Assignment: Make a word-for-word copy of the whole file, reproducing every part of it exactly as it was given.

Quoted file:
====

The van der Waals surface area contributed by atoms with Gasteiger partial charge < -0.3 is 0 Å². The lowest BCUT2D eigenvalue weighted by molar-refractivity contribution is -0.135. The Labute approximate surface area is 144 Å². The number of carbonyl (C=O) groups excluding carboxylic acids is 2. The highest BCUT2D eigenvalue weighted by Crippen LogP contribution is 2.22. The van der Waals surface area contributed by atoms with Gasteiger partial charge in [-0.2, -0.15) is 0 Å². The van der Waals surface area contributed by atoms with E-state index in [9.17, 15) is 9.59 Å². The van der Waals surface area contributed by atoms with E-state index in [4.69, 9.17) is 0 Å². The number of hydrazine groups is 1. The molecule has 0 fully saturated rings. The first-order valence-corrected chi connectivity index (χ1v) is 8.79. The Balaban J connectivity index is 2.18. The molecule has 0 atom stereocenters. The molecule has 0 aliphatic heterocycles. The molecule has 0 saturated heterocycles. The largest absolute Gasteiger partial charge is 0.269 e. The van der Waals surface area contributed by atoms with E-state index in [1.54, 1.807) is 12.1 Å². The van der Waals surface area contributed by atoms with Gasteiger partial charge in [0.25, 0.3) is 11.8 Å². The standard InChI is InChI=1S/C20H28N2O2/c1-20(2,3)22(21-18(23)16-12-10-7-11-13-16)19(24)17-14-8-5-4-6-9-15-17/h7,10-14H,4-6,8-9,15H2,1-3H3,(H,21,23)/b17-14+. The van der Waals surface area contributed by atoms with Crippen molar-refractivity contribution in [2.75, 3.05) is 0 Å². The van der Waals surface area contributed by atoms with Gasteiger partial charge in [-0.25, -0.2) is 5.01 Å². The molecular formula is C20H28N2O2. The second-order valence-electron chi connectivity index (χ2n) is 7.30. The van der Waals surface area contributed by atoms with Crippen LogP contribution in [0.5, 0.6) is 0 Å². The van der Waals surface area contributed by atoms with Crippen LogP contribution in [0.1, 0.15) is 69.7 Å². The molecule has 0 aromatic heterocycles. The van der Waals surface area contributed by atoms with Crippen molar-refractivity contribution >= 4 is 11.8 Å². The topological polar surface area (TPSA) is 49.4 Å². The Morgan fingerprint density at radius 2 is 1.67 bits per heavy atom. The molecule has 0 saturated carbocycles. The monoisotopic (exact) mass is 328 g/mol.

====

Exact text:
The van der Waals surface area contributed by atoms with Gasteiger partial charge < -0.3 is 0 Å². The lowest BCUT2D eigenvalue weighted by molar-refractivity contribution is -0.135. The Labute approximate surface area is 144 Å². The number of carbonyl (C=O) groups excluding carboxylic acids is 2. The highest BCUT2D eigenvalue weighted by Crippen LogP contribution is 2.22. The van der Waals surface area contributed by atoms with Gasteiger partial charge in [-0.2, -0.15) is 0 Å². The van der Waals surface area contributed by atoms with E-state index in [9.17, 15) is 9.59 Å². The van der Waals surface area contributed by atoms with E-state index in [4.69, 9.17) is 0 Å². The number of hydrazine groups is 1. The molecule has 0 fully saturated rings. The first-order valence-corrected chi connectivity index (χ1v) is 8.79. The Balaban J connectivity index is 2.18. The molecule has 0 atom stereocenters. The molecule has 0 aliphatic heterocycles. The molecule has 0 saturated heterocycles. The largest absolute Gasteiger partial charge is 0.269 e. The van der Waals surface area contributed by atoms with E-state index in [1.54, 1.807) is 12.1 Å². The van der Waals surface area contributed by atoms with Gasteiger partial charge in [0.25, 0.3) is 11.8 Å². The standard InChI is InChI=1S/C20H28N2O2/c1-20(2,3)22(21-18(23)16-12-10-7-11-13-16)19(24)17-14-8-5-4-6-9-15-17/h7,10-14H,4-6,8-9,15H2,1-3H3,(H,21,23)/b17-14+. The van der Waals surface area contributed by atoms with Crippen molar-refractivity contribution in [2.75, 3.05) is 0 Å². The van der Waals surface area contributed by atoms with Gasteiger partial charge in [-0.25, -0.2) is 5.01 Å². The molecular formula is C20H28N2O2. The second-order valence-electron chi connectivity index (χ2n) is 7.30. The van der Waals surface area contributed by atoms with Crippen LogP contribution in [0.5, 0.6) is 0 Å². The van der Waals surface area contributed by atoms with Crippen LogP contribution in [0.1, 0.15) is 69.7 Å². The molecule has 0 aromatic heterocycles. The van der Waals surface area contributed by atoms with Crippen molar-refractivity contribution >= 4 is 11.8 Å². The topological polar surface area (TPSA) is 49.4 Å². The Morgan fingerprint density at radius 2 is 1.67 bits per heavy atom. The molecule has 0 saturated carbocycles. The monoisotopic (exact) mass is 328 g/mol.